Most travelers like to do at least a little research before heading off on their travels. This is traditionally done via guidebooks, novels or websites, but watching films can add another aspect to pre-trip discovery — and perhaps provide more vivid inspiration than is possible via the printed page or still photo.
With that in mind, here are a handful of films that I recommend to help get a feel for Morocco and let it seep into your imagination — and even the very pores of your skin.
Josef von Sternberg’s 1930 production of Morocco stars the legendary Marlene Dietrich as a cabaret singer, and a very young Gary Cooper as a French foreign Legionnaire. They fall in love, but their relationship is marred by his womanizing, and the appearance of a rich suitor who wants Dietrich for himself. Spoiler alert: In the end Dietrich leaves her wealthy suitor to join the Moroccan women following the Legionnaires into the desert to be with her true love.
The film is one of the few to give an idea of the life of a legionnaire soldier in Morocco, and the scenes are very well observed. Marlene Dietrich created a sensation at the time by wearing a top hat and tails in the local night club and kissing a woman who gave her a white rose.
The classic film Casablanca (1942), starring Humphrey Bogart, Ingrid Bergman and Claude Raines, was actually made in a Hollywood studio, but it does manage to capture the world of spies and refugees in Vichy-controlled Morocco just before the Torch Allied landings in 1942. The atmosphere is true to life, and the street scenes are not too shabby. And of course, it’s a great romantic film.
Alfred Hitchcock’s The Man Who Knew Too Much (1956), with Jimmy Stewart and Doris Day, depicts a family vacationing in Morocco who accidentally stumble upon an assassination plot. The conspirators are determined to prevent them from interfering, and all kinds of drama ensues: the film features a famous scene in Marrakech’s Djemaa El Fna square where one of the characters is stabbed. The fortress-like police station on the square features prominently. The film captures some of the excitement and drama from the year in which Morocco achieved its independence.
Filmed in Morocco, but not about Morocco
Morocco is also popular with film producers who use the country’s varied desert scenery, mountains, green valleys, and imposing forts as a stand-in for other locales. The most notable recent one is Martin Scorsese’s 1997 odyssey Kundun, which used the majestic Kasbah Toubkal and the Atlas mountain regions around it as a proxy for Tibet.
David Lean’s epic Lawrence of Arabia (1962) with Peter O’Toole, Omar Sharif and Alec Guinness was shot around the desert town of Ouarzazarte, and in the Kasbah of Ait Benhaddou.
Pathé Films recently released a number of short documentary travel films, and there are some gems on Morocco. One of my favorites is Marrakech Desert Paradise, which was made in 1948 (you can see it on YouTube). It provides a glimpse into the mysterious Morocco of yesteryear, which is slowly disappearing. The narrator emphasizes the exoticism of the country in the 1940s when he remarks that a short flight from London means that you wake up in the land of David and Goliath. In scene after scene in the Marrakech medina and the Place Jemma El Fna, merchants sit with their wares under stretched-out skins to avoid the sun, snake charmers entertain the crowds, women wear traditional white veiled dresses, and the men are in djellabahs.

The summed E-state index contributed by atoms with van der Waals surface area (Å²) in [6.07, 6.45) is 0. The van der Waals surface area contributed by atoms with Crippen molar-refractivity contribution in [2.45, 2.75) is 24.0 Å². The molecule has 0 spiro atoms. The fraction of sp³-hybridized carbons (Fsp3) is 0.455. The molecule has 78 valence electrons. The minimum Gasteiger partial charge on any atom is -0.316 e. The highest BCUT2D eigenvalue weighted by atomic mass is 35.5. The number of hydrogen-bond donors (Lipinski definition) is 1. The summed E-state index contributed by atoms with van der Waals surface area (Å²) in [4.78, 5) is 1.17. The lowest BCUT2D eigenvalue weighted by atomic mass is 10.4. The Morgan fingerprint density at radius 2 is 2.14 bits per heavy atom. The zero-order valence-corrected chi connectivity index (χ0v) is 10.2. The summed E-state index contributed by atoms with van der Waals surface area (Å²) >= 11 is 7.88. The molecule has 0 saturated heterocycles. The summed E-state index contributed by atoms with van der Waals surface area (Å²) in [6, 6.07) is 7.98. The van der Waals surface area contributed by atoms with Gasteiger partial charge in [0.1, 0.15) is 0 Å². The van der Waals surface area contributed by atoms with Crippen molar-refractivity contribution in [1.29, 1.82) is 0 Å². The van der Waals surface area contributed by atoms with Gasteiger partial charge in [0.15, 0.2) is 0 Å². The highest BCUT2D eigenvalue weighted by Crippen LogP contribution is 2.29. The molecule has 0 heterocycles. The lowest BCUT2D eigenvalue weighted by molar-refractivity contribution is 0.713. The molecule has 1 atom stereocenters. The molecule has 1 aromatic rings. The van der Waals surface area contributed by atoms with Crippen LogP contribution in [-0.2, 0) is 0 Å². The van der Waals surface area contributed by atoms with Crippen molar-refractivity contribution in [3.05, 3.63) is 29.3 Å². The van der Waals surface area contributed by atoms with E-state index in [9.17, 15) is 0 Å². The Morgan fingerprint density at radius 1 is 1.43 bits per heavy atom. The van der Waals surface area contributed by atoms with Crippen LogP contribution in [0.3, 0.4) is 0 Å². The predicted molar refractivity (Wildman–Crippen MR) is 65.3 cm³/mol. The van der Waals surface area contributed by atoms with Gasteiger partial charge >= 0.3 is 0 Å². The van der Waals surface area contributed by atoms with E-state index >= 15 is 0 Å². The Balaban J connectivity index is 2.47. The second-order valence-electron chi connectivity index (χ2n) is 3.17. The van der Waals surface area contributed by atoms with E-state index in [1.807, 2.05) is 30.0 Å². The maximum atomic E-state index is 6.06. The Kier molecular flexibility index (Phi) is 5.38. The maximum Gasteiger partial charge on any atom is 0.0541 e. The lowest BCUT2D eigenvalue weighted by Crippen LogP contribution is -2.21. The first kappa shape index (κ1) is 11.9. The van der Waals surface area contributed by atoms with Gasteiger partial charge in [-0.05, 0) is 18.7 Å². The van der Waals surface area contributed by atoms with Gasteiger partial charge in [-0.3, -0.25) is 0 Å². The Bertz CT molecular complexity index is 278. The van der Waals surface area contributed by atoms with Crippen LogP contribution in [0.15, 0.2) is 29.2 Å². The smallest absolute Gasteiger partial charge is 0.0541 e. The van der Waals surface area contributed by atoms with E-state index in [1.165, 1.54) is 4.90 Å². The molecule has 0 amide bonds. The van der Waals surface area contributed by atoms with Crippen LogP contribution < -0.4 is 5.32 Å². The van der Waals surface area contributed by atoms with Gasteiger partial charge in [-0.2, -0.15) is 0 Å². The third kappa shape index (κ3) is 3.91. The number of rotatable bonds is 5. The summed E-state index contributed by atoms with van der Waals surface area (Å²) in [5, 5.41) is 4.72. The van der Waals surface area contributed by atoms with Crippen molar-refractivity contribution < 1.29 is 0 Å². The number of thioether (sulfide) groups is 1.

You can pick out scenes in the medina which you can recognize today, but most things have changed dramatically: there were no motorbikes or handicraft stalls, and few tourists then. Winston Churchill is even shown arriving at the Mamounia Hotel with its palm tree-lined gardens. Pathé also has films on the French protectorate, and fascinating street scenes from the 1920’s through to independence in 1956.
A film made by Al Jazeera called Casting Inshallah (2011) offers an intriguing look at life in the movie production hub of Ouarzazate. It is an amusing and sometimes sad examination of the people who work as extras, and how many have pinned their hopes for a better life on this often thankless job.
Of course there are hundreds more films made in or about Morocco, but in the interest of brevity I will give you a shortlist and links, so you can discover them at your own pace:
- Orson Welles’s Othello, shot in Essaouira in 1952
- Hideous Kinky, 1998, starring Kate Winslet as a young hippie Brit who moves to Morocco with her two young daughters on a spiritual journey
- The Man Who Would be King (1975), directed by John Huston and starring Sean Connery and Michael Caine
- The Last Temptation of Christ (1988) directed by Martin Scorsese
- The Sheltering Sky (1990) by Bernado Bertloucci — the adaptation of the Paul Bowles novel, starring John Malkovich, Debra Winger and the author himself in a cameo role as the narrator
- The Mummy (1999) directed by Stephen Sommers starring Brendan Fraser,Rachel Weisz and Arnold Vosloo. The sequel, The Mummy Returns, was released in 2001.
- The Roman epic film Gladiator (2000), starring Russell Crowe, directed by Ridley Scott
- The Prince of Persia (2010), starring Jake Gyllenhaal, Gemma Aterton and Ben Kingsley
Morocco’s film industry
International films continue to be shot in Morocco, which also has its own burgeoning film industry and stars.
Films that have been shot so far this year in Morocco include :
- Tyrant, a US TV film about an American family drawn into the workings of a turbulent Middle Eastern nation
- Our Kind of Traitor from the John Le Carre novel
- The Queen of the Desert, directed by Werner Herzog and starring Nicole Kidman: a biographical drama about the life of the British writer, explorer and political officer Gertrude Bell.
Morocco even has its own film festival: the Marrakech International Film Festival in December celebrates the best in cinema from both local and international talent.